Sevnica: So Much to see and Do!

One of the aims of my blog is to draw attention to lesser-known areas of Slovenia, or at least those that are lesser-known to those visiting Slovenia from abroad. Places that, on first glance, you, and indeed I, might not give a second glance and by doing so I myself have discovered, and am still doing so, so many wonderful parts of the country that are ripe for exploring.

This time it’s Sevnica in the southeast of Slovenia in the Posavje region which is the country’s most forested areas – 68%, has two wine roads and is one of the main wine growing regions in Slovenia, and has numerous beautiful castles and churches and other sights of interest.

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The new town of Sevnica was developed with the building of the railway line and is the main residential and shopping area and is on the main line from Ljubljana so even for those without their own transport it’s easy enough to visit. The town’s star attraction is undoubtedly Sevnica Castle, set on top of a small hill above the old town centre. It’s worth taking a tour of the castle as it contains much of interest including the Castle Puppet Theatre, Wine Cellar, Baroque Salon, School Museum and several galleries and exhibitions, and the Castle Café, the terraces of which offer fabulous views.

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Sevnica is the starting point of the Bizeljsko-Sremiška wine road, as well as being on the Gornjedolenjska wine road, hence the whole area is awash with rolling green hills, vineyards and beautiful vistas. Tourist farms and vineyard cottages, called zidanice, are popular options for sampling some of the local wine and food, and also provide accommodation, so you can enjoy more than just a taste!

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I timed my visit to coincide with the Sevnica Mountain Marathon (Sevniški planinski maraton) which was organised for the first time this year to mark the 110th year of the Sevnica Mountain Association. The marathon takes place along the Sevnica Mountain Route (Sevniška planinska pot) which can also be walked independently as it is very well-marked throughout. The day of the marathon was a sweltering 33 degrees but fortunately much of the route is through the forest which provided welcome shade. The event was very well run and I have nothing but praise for the organisers. There were a choice of 6 routes ranging from 6km to 67km. Surprisingly, the most popular route was the longest one, I hasten to add that I didn’t opt for that one! I instead chose the 30km Ajdovska route which covered a total of just under 8,000 metres of incline and just over 8,000 of decline. Along the way there were water, feed stations and we were even greeted at one stop by accordion music.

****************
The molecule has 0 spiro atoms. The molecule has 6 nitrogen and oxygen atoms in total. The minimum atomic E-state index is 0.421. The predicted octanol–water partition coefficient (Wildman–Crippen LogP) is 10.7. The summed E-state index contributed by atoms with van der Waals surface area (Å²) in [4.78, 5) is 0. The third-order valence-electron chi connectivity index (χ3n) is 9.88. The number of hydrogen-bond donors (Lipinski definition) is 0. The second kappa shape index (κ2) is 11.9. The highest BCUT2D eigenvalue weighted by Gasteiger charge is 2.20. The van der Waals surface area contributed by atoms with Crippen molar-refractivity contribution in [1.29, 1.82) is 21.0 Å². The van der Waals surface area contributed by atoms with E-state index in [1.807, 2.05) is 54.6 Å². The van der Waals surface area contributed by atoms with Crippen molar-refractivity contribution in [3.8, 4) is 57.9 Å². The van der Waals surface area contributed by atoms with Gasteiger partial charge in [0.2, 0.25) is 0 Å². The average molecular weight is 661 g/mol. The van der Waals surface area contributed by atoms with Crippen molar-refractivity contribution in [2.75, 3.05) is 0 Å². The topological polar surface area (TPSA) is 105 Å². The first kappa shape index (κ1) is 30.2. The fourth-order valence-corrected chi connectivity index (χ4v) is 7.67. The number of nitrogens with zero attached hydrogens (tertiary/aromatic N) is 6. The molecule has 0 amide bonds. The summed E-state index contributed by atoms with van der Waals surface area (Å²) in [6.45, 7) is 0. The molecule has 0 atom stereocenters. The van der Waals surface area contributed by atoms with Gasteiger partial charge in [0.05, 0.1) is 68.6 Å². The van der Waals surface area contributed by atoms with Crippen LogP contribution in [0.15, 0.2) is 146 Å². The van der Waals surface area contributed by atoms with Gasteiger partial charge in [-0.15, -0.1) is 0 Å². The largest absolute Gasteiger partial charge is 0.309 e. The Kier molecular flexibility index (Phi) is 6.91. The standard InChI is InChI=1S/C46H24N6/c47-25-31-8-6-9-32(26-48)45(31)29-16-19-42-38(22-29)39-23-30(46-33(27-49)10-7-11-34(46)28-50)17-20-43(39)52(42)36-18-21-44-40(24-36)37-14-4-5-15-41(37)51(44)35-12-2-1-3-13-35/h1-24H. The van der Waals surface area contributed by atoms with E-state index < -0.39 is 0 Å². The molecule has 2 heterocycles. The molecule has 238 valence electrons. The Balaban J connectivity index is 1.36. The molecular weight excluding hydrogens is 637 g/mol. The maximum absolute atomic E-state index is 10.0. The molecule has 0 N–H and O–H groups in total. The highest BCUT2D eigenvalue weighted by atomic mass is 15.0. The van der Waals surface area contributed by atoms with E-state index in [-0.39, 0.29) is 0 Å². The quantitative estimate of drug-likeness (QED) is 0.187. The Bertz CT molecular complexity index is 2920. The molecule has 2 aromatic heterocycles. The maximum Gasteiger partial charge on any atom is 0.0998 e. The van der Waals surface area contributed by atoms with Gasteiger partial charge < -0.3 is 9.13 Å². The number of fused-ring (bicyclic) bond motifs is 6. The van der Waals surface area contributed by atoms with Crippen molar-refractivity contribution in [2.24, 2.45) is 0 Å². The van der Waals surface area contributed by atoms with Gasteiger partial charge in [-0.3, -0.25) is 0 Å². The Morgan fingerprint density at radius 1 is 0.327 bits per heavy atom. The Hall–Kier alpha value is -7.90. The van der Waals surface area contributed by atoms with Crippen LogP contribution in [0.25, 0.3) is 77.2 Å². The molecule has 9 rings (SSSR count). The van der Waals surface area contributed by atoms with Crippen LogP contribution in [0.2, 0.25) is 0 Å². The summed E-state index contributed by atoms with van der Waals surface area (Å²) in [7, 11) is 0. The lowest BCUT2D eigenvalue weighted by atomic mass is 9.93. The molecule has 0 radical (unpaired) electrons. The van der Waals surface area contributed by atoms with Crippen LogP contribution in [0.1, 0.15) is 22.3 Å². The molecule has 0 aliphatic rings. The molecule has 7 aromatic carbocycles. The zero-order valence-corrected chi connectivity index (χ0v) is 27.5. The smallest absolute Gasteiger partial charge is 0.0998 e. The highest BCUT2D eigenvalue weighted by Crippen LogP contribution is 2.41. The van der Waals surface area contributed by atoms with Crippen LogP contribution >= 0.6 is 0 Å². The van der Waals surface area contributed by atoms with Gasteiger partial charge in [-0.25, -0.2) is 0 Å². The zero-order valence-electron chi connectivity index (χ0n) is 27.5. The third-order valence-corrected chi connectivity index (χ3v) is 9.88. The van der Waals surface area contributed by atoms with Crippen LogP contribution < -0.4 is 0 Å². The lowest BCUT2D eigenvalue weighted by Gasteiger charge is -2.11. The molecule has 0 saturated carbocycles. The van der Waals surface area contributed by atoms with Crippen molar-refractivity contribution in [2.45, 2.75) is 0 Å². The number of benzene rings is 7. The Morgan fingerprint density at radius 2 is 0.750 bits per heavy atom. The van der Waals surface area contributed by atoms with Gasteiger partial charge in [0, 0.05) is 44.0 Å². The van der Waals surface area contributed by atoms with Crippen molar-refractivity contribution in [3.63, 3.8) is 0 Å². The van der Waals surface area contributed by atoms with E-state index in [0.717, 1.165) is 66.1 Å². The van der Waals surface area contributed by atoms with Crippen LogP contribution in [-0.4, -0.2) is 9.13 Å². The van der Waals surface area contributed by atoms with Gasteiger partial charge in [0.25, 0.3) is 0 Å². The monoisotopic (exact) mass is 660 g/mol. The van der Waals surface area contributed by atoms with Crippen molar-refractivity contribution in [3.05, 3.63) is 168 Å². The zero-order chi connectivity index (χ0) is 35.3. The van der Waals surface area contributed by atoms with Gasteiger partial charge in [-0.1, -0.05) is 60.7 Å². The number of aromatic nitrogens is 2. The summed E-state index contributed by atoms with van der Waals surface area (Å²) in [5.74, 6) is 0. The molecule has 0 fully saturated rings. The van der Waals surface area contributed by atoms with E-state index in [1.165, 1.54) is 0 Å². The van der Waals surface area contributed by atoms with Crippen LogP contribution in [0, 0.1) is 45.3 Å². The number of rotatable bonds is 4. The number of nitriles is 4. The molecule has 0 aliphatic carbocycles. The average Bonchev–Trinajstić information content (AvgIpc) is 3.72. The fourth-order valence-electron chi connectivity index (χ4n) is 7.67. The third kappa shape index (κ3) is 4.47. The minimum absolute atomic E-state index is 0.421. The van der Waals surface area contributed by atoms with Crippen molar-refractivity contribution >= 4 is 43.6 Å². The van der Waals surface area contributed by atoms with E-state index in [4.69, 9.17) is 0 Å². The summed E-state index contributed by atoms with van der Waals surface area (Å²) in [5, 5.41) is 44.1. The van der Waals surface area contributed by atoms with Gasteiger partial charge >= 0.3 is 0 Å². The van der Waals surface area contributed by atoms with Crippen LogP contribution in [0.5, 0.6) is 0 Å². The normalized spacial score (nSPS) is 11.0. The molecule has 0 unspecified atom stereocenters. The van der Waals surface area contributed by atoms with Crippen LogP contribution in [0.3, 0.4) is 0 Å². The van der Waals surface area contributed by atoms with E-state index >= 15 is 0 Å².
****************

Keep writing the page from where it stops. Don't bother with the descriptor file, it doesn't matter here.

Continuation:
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The route passed the Ajdovski gradec Archaelogical Park, where a short guided tour was available, and later ascended to the peak of Lisca, home to the very popular Tončkov dom mountain hut where a hearty dish of goulash was on offer for hikers. The site was discovered by locals in 1811 when a Roman tombstone and sarcophagus was found and later more detailed excavations took place. Today the remains of the foundations of a late Roman or early Christian settlement from the 5th or 6th century can be seen.

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The Sava River runs through the heart of Sevnica and acts as a border between the regions of Dolenjska and Štajerska. It is popular with anglers as due to the slow flow of the river there is an unusually high number and variety of fish in this part of the river and access to the river is also easy here due to well-maintained paths. it is also here that the Sava rivers makes its biggest bend as it heads onwards towards Croatia. Beside the river there are a group of stones, which form a Geopuncture Circle, created by the distinguished author Marko Pogačnik.

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Another speciality in Sevnica is the annual Salamijada (Salami Festival) which has been running for over 50 years and takes places at the popular restaurant Gostilna Vrtošek in the old town.  During my tour of Sevnica Castle I also had a chance to sample some of the delicious local salami (and that comes from someone who doesn’t even usually like salami!) produced by the Grajske mesnine butchers, who also produced other local specialities available at the town’s Farm Co-operative (Kmetijska zadruga).

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So, as you can see, there’s plenty to see and do in Sevnica. Way too much for just one blog! Information about all the above, and more, can be found on the very comprehensive Tourism Sevnica website – see below.

Useful links:

Tourism Sevnica – http://www.dozivljaj.si/

Sevniska planinska pot – http://www.pd-lisca.si/sevniska-planinska-pot.html

Fishing on the Sava River – Sevnica – http://www.ribiskekarte.si/en/rd-sevnica/sava-18

© AdeleinSlovenia 2015